What’s increasingly uncontroversial among scientists is that in many ecosystems, the impacts of the current off-the-charts temperatures in the North Pacific will linger for years, or longer. The largest ocean on Earth, the Pacific is exhibiting cyclical variability to greater extremes than other ocean basins. While the North Pacific is currently the most dramatic area of change in the world’s oceans, it’s not alone: Globally, 2014 was a record-setting year for ocean temperatures, and 2015 is on pace to beat it soundly, boosted by the El Niño in the Pacific. Six percent of the world’s reefs could disappear before the end of the decade, perhaps permanently, thanks to warming waters.

Since warmer oceans expand in volume, it’s also leading to a surge in sea-level rise. One recent study showed a slowdown in Atlantic Ocean currents, perhaps linked to glacial melt from Greenland, that caused a four-inch rise in sea levels along the Northeast coast in just two years, from 2009 to 2010. To be sure, it seems like this sudden and unpredicted surge was only temporary, but scientists who studied the surge estimated it to be a 1-in-850-year event, and it’s been blamed on accelerated beach erosion “almost as significant as some hurricane events.”

Turkey
Biblical floods in Turkey. Ali Atmaca/Anadolu Agency/Getty

Possibly worse than rising ocean temperatures is the acidification of the waters. Acidification has a direct effect on mollusks and other marine animals with hard outer bodies: A striking study last year showed that, along the West Coast, the shells of tiny snails are already dissolving, with as-yet-unknown consequences on the ecosystem. One of the study’s authors, Nina Bednaršek, told Science magazine that the snails’ shells, pitted by the acidifying ocean, resembled “cauliflower” or “sandpaper.” A similarly striking study by more than a dozen of the world’s top ocean scientists this July said that the current pace of increasing carbon emissions would force an “effectively irreversible” change on ocean ecosystems during this century. In as little as a decade, the study suggested, chemical changes will rise significantly above background levels in nearly half of the world’s oceans.

“I used to think it was kind of hard to make things in the ocean go extinct,” James Barry of the Monterey Bay Aquarium Research Institute in California told the Seattle Times in 2013. “But this change we’re seeing is happening so fast it’s almost instantaneous.”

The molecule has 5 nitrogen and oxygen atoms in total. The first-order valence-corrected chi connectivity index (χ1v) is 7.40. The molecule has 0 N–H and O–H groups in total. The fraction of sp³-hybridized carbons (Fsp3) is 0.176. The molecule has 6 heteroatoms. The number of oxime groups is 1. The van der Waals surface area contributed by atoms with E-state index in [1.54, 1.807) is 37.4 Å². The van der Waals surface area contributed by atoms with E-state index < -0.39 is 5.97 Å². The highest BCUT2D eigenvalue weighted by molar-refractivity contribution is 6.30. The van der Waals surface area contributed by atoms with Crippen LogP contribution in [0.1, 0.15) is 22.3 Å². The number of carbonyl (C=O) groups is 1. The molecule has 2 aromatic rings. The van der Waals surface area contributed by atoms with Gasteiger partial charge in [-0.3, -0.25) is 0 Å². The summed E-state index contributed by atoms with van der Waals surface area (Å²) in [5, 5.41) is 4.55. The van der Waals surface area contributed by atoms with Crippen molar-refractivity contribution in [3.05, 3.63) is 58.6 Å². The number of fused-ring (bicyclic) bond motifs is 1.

Thanks to the pressure we’re putting on the planet’s ecosystem — warming, acidification and good old-fashioned pollution — the oceans are set up for several decades of rapid change. Here’s what could happen next.

The combination of excessive nutrients from agricultural runoff, abnormal wind patterns and the warming oceans is already creating seasonal dead zones in coastal regions when algae blooms suck up most of the available oxygen. The appearance of low-oxygen regions has doubled in frequency every 10 years since 1960 and should continue to grow over the coming decades at an even greater rate.

So far, dead zones have remained mostly close to the coasts, but in the 21st century, deep-ocean dead zones could become common. These low-oxygen regions could gradually expand in size — potentially thousands of miles across — which would force fish, whales, pretty much everything upward. If this were to occur, large sections of the temperate deep oceans would suffer should the oxygen-free layer grow so pronounced that it stratifies, pushing surface ocean warming into overdrive and hindering upwelling of cooler, nutrient-rich deeper water.

Enhanced evaporation from the warmer oceans will create heavier downpours, perhaps destabilizing the root systems of forests, and accelerated runoff will pour more excess nutrients into coastal areas, further enhancing dead zones. In the past year, downpours have broken records in Long Island, Phoenix, Detroit, Baltimore, Houston and Pensacola, Florida.

Evidence for the above scenario comes in large part from our best understanding of what happened 250 million years ago, during the “Great Dying,” when more than 90 percent of all oceanic species perished after a pulse of carbon dioxide and methane from land-based sources began a period of profound climate change. The conditions that triggered “Great Dying” took hundreds of thousands of years to develop. But humans have been emitting carbon dioxide at a much quicker rate, so the current mass extinction only took 100 years or so to kick-start.

With all these stressors working against it, a hypoxic feedback loop could wind up destroying some of the oceans’ most species-rich ecosystems within our lifetime. A recent study by Sarah Moffitt of the University of California-Davis said it could take the ocean thousands of years to recover. “Looking forward for my kid, people in the future are not going to have the same ocean that I have today,” Moffitt said.